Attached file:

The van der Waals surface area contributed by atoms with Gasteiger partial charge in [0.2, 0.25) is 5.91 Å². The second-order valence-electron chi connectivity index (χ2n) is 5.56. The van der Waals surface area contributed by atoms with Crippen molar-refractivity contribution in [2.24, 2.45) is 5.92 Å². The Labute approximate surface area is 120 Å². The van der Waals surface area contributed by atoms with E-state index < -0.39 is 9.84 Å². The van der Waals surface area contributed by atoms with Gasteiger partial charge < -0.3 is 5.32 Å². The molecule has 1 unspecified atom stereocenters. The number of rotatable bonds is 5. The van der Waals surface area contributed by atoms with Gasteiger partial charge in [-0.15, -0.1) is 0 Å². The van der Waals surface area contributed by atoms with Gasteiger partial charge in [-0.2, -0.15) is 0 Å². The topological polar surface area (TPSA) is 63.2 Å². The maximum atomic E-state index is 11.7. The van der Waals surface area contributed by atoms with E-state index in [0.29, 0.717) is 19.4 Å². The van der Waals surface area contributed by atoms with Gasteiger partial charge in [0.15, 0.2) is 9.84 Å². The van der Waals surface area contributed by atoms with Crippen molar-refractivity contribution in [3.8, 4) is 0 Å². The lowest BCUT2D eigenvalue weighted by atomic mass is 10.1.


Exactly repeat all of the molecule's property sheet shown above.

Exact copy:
The van der Waals surface area contributed by atoms with Gasteiger partial charge in [0.2, 0.25) is 5.91 Å². The second-order valence-electron chi connectivity index (χ2n) is 5.56. The van der Waals surface area contributed by atoms with Crippen molar-refractivity contribution in [2.24, 2.45) is 5.92 Å². The Labute approximate surface area is 120 Å². The van der Waals surface area contributed by atoms with E-state index < -0.39 is 9.84 Å². The van der Waals surface area contributed by atoms with Gasteiger partial charge < -0.3 is 5.32 Å². The molecule has 1 unspecified atom stereocenters. The number of rotatable bonds is 5. The van der Waals surface area contributed by atoms with Gasteiger partial charge in [-0.15, -0.1) is 0 Å². The van der Waals surface area contributed by atoms with Gasteiger partial charge in [-0.2, -0.15) is 0 Å². The topological polar surface area (TPSA) is 63.2 Å². The maximum atomic E-state index is 11.7. The van der Waals surface area contributed by atoms with E-state index in [0.29, 0.717) is 19.4 Å². The van der Waals surface area contributed by atoms with Gasteiger partial charge in [0.15, 0.2) is 9.84 Å². The van der Waals surface area contributed by atoms with Crippen molar-refractivity contribution in [3.8, 4) is 0 Å². The lowest BCUT2D eigenvalue weighted by atomic mass is 10.1.